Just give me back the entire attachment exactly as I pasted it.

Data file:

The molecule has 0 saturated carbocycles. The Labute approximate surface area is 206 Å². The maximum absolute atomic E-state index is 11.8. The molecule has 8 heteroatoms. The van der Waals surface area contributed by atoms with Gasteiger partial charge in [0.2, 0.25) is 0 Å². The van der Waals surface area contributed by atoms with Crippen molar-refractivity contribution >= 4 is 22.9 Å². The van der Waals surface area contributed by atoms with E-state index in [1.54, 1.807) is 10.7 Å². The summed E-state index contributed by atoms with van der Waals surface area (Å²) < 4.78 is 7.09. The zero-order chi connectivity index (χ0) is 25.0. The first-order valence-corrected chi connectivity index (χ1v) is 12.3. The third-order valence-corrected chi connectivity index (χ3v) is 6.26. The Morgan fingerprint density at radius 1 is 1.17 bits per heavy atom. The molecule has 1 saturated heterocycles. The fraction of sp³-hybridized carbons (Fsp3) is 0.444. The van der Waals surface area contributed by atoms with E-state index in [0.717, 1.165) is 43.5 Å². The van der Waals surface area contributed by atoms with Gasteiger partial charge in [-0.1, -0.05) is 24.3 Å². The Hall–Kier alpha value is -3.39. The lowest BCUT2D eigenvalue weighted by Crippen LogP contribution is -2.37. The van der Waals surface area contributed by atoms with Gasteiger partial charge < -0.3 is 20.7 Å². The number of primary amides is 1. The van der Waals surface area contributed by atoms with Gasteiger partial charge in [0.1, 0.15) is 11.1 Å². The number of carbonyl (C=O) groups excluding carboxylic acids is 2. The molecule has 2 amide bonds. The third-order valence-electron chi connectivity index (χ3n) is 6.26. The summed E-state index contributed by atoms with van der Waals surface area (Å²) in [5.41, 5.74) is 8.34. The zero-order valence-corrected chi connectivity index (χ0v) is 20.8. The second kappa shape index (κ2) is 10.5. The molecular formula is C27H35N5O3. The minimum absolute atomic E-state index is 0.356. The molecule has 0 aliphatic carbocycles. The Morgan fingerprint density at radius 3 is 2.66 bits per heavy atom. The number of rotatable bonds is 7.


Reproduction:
The molecule has 0 saturated carbocycles. The Labute approximate surface area is 206 Å². The maximum absolute atomic E-state index is 11.8. The molecule has 8 heteroatoms. The van der Waals surface area contributed by atoms with Gasteiger partial charge in [0.2, 0.25) is 0 Å². The van der Waals surface area contributed by atoms with Crippen molar-refractivity contribution >= 4 is 22.9 Å². The van der Waals surface area contributed by atoms with E-state index in [1.54, 1.807) is 10.7 Å². The summed E-state index contributed by atoms with van der Waals surface area (Å²) < 4.78 is 7.09. The zero-order chi connectivity index (χ0) is 25.0. The first-order valence-corrected chi connectivity index (χ1v) is 12.3. The third-order valence-corrected chi connectivity index (χ3v) is 6.26. The Morgan fingerprint density at radius 1 is 1.17 bits per heavy atom. The molecule has 1 saturated heterocycles. The fraction of sp³-hybridized carbons (Fsp3) is 0.444. The van der Waals surface area contributed by atoms with E-state index in [0.717, 1.165) is 43.5 Å². The van der Waals surface area contributed by atoms with Gasteiger partial charge in [-0.1, -0.05) is 24.3 Å². The Hall–Kier alpha value is -3.39. The lowest BCUT2D eigenvalue weighted by Crippen LogP contribution is -2.37. The van der Waals surface area contributed by atoms with Gasteiger partial charge < -0.3 is 20.7 Å². The number of primary amides is 1. The van der Waals surface area contributed by atoms with Gasteiger partial charge in [0.1, 0.15) is 11.1 Å². The number of carbonyl (C=O) groups excluding carboxylic acids is 2. The molecule has 2 amide bonds. The third-order valence-electron chi connectivity index (χ3n) is 6.26. The summed E-state index contributed by atoms with van der Waals surface area (Å²) in [5.41, 5.74) is 8.34. The zero-order valence-corrected chi connectivity index (χ0v) is 20.8. The second kappa shape index (κ2) is 10.5. The molecular formula is C27H35N5O3. The minimum absolute atomic E-state index is 0.356. The molecule has 0 aliphatic carbocycles. The Morgan fingerprint density at radius 3 is 2.66 bits per heavy atom. The number of rotatable bonds is 7.